Cézanne wasn’t kidding: the light in Provence is unique. Despite the nearby Mediterranean sea and the humidity you would expect from it, the sky is persistently piercing in its blue hue, and the landscape beneath it is saturated with color. It is a photographer’s dream, and — one would assume — a boon for wine growers, who would seem spoiled by such lovely conditions. Could it be that the consistency of Provence rosé stems from these charmed conditions? Or does it have more to do with the process in which these wines are made?
I wanted to investigate this a bit, but from the comforts of home (I last visited Provence in 2017, so it is on my “overdue for a return” list). For one, those “charmed conditions” are hardly that. Winegrowers in Provence face numerous challenges year-in, year-out, including post-budbreak frosts, excessive summer heat, water stress and increasingly, smoke-taint from wildfires in the area. Climate change is sparing no one from its unpredictability. The touristic fantasy of Provence that a glass of faintly peach-colored wine conjures is something quite different on the ground.
But the producers of Provence rosé know this, and they know it well. For years, the Provence Wine Council (CIVP) has leveraged its resources to research interventions and adaptations that run from root-stock choice to vinification techniques. For a region that has staked its reputation on a consistent profile defined by freshness and taunt aromas, this work is critical. The future of Rosé As We Know It is at stake.
Chiefly, I wanted to understand if I could detect terroir in the glass, or if the dominant flavors and sensations of the end product spoke more of craft, as we explored in this companion article. There is nothing wrong with the latter, by the way. If the end result is delicious and distinctive, then we ought to applaud however it found that form. Great wine never comes from subpar ingredients, so of course the vineyard matters. It is the distance from that to final wine that interests me.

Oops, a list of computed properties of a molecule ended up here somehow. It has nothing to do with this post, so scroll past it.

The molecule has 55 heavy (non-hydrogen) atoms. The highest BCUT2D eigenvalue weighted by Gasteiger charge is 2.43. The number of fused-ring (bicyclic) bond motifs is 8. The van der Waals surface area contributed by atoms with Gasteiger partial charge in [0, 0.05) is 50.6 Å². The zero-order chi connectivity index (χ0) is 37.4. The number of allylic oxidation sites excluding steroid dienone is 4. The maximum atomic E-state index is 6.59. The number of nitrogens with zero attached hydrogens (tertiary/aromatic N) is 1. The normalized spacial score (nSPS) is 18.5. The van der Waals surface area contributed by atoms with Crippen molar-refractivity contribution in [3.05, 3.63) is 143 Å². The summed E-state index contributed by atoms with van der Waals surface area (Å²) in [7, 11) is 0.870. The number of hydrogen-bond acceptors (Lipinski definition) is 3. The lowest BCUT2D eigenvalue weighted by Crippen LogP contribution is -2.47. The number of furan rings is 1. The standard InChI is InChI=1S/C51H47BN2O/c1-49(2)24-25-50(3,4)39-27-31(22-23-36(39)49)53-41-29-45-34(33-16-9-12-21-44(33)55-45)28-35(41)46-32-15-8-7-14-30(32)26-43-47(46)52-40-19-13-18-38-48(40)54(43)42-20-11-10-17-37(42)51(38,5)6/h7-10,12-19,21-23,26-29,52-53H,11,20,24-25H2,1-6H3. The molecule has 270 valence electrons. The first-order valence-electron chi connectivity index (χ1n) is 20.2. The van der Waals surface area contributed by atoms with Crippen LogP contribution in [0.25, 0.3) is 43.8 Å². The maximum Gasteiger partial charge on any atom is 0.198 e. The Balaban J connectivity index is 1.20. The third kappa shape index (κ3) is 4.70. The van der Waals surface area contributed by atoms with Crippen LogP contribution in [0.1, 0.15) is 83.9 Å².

With the help of the CIVP, I procured nine wines for a comparison tasting. With the exception of one wine, which was unfortunately damaged, likely by UV light (more on that at the bottom of this piece), I found that consistency which the region is known for. At times, it registered as sameness. Despite enormous differences in climate from vineyard to vineyard, as well as substantial variance in the blending percentages, you really have to hunt for discrepancies in the aromas of Provence rosé. The texture on the palate is where the great wines step it up a notch.
These wines were tasted blind and simultaneously. They were revisited twice: one hour after the first round, and again two hours after that.
Top Pick: 2021 Château de la Clapière Côtes de Provence Rosé
This is a serious rosé (★★★★ 3/4). Hailing from the southern village of Hyères near the Mediterranean Sea, Château de la Clapière’s rosé was notable for its lovely petrichor sensations and for playing hard-to-get. Right away, it entices you, but it seems to suggest that there is more to come. Since many of its peers were immediately forthcoming, I found this dance to be welcome, and a possible sign that this wine is about more than just craft. Notes suggestive of strawberries and cream, lime pith, rainstorm, and a delicate floral tone all found their way into my notebook.
Château de la Clapière is one of the 18 estates classified in 1955 as Côtes de Provence Crus Classés. That distinction is more of a hallmark of historical pedigree than a call for quality these days, but for the wine to deliver on this premise of distinction was an added bonus.
Cinsault (40%), Grenache (31%) and Syrah (29%)
2021 Château Gassier “Esprit Gassier” Côtes de Provence